I also enjoy listening to Sudha Murthy (author and chairperson of Infosys Foundation) speak. Her humility and ability to stay true to her roots despite being from one of the richest families in India is refreshing.

However, I believe that the most realistic and best kind of inspiration is drawn from small acts of leadership that happen around us in our everyday lives. 

Describe a scene from the future you are striving to create:

I am an idealist. I wish to live in a world where we have stopped fighting amongst ourselves and are collectively fighting issues like poverty, unemployment and illiteracy. 

Hence, if I were to describe a scene I am striving to create from the future, it would be one where the world believes in a woman’s choice to pursue her dreams, a world where a young girl does not feel restricted by shackles created by society and one where there are no unrealistic expectations pinned on an individual which are solely based on their gender. I am striving to create a future where business can be used not just to maximise shareholder value but to act as the primary driver of growth and change in society. And finally, I am striving to create a future where we are kinder to each other and more accepting of one another. 

Quick-fire Questions

📺 Currently binging: The Queen’s Gambit

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🎵 My quarantine anthem: A Million Dreams from The Greatest Showman 

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📚 My top book recommendation: Shoe Dog: A Memoir by the Creator of Nike by Phil Knight

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🎧 Podcast obsession: Simple Ken

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🌈 Something that made me feel joy recently: Biden winning the US Presidential Elections and the White House getting its first woman in office!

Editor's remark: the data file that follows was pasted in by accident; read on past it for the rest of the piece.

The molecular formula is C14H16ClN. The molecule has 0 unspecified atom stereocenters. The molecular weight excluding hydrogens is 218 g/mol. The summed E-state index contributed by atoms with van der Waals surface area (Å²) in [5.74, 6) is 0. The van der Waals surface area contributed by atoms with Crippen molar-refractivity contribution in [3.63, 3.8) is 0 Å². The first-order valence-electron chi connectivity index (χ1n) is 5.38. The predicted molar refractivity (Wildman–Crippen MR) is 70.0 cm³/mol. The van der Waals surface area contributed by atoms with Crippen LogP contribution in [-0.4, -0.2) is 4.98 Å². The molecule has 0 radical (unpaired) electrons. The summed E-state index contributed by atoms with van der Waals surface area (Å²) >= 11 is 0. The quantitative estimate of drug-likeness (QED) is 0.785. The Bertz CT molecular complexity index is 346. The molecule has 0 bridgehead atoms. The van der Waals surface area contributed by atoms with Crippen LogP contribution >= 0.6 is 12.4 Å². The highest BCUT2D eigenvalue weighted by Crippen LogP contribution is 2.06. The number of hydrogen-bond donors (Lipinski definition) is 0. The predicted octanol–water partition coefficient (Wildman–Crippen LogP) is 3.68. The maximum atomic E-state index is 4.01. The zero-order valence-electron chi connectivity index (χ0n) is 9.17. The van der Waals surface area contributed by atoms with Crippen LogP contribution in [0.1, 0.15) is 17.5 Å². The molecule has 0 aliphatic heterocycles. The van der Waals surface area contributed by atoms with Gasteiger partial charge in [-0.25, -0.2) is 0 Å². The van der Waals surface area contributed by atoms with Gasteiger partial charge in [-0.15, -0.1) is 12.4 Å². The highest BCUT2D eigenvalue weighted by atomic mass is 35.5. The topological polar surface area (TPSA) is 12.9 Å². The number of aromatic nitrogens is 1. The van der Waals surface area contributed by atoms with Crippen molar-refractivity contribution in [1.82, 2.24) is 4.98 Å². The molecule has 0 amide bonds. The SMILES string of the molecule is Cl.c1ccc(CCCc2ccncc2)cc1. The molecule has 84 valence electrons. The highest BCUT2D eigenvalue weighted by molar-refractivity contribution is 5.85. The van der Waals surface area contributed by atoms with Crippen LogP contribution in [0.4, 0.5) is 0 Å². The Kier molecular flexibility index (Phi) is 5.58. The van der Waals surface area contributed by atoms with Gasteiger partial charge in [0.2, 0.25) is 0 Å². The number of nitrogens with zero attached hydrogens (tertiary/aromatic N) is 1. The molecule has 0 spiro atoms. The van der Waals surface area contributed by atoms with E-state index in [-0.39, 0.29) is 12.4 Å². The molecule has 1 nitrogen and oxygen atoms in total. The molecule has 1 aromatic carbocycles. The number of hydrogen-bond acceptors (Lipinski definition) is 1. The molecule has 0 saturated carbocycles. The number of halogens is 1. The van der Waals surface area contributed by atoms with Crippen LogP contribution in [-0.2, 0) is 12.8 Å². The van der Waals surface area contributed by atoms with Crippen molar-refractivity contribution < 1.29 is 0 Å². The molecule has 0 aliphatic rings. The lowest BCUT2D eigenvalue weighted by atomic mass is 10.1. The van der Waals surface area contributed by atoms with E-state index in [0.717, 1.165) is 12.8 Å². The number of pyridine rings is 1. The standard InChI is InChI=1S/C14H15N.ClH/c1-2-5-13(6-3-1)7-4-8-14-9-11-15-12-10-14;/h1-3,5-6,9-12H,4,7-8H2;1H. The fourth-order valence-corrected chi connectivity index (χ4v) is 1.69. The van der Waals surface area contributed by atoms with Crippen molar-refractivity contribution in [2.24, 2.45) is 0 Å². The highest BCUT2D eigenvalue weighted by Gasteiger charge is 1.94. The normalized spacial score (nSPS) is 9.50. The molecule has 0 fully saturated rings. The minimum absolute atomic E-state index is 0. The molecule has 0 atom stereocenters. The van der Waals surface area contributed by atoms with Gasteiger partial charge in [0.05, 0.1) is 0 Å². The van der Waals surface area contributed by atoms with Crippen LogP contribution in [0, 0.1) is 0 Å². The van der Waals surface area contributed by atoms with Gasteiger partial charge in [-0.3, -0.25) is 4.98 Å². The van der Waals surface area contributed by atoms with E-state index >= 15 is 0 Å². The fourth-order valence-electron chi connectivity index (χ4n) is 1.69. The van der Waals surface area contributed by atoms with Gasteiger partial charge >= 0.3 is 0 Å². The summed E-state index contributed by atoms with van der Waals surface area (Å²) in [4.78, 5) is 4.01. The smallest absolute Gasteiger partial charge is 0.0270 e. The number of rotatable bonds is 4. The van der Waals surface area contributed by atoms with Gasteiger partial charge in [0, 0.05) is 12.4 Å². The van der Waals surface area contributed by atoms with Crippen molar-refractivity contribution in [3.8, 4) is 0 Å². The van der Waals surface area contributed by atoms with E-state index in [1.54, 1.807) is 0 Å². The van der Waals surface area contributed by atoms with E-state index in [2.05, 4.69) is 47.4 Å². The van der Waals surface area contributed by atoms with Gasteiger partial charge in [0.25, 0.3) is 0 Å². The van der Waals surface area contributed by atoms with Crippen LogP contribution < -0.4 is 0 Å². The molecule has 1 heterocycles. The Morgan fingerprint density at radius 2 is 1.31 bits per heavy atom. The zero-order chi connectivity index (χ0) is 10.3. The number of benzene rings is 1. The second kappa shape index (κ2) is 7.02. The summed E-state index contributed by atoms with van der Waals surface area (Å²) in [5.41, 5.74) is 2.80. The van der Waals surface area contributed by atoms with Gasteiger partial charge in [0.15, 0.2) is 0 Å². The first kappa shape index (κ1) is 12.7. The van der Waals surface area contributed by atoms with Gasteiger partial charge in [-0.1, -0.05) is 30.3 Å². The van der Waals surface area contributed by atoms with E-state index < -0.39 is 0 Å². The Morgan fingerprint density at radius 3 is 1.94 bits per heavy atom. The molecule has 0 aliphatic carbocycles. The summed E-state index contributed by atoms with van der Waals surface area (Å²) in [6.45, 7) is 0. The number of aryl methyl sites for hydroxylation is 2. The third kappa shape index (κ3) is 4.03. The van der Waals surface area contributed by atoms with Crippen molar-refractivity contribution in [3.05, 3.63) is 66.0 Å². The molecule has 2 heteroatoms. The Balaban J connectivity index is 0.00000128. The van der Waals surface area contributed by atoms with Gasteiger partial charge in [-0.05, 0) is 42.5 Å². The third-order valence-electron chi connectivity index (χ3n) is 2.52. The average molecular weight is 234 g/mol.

2020 has been a strange year for all of us. The topic I have been mostly talking and thinking about is mental health. While so many people I have spoken to have expressed how anxious this year has made them feel - due to the lack of human contact, lack of excitement, lack of jobs and other opportunities and, due to the pressure of dealing with unprecedented, uncertain times - some have appreciated the time they got to spend with their families and by themselves. I think now is exactly when we all ought to be kinder to each other, be a little more understanding than we usually would have been and foster the spirit of humankind! If you are ever looking for a conversation, please feel free to reach out to me.

A friend of mine started a platform called Quote Unquote to facilitate healthy discussions among like-minded individuals on pressing societal issues. It is a great platform because it aids in channelling all the built up frustration in a healthy manner and also in creating more awareness. So if anybody is passionate about societal issues and is looking for people to discuss them with, I would definitely suggest Quote Unquote sessions! 

Connect with Richita on LinkedIn and Instagram

Richita is a Laidlaw Undergraduate Research and Leadership Scholar at the University of Hong Kong. The programme uniquely funds both undergraduate research and leadership development, and aims to develop a new generation of leaders who are skilled researchers, embrace data-based decision making, and believe it is a moral imperative to lead with integrity. 

Find out more about the Laidlaw Undergraduate Research and Leadership Scholarship.

Nikol Chen (she/her)

Digital Content Manager, Laidlaw Foundation

Hello! My name is Nikol and I look after the Laidlaw Scholars Network.

I am originally from Kazakhstan and I studied Human Sciences at UCL. My final research explored the potential effects of design on patient wellbeing in hospitals, and I also took modules such as Ethnographic Documentary Filmmaking, Anthropology of the Built Environment, Art in the Public Sphere, and other less interesting-sounding things :)

Drop me a line if you have any questions about the site, or if you'd just like to chat! I am always down to meet interesting people, so let's get [virtual] coffee ☕️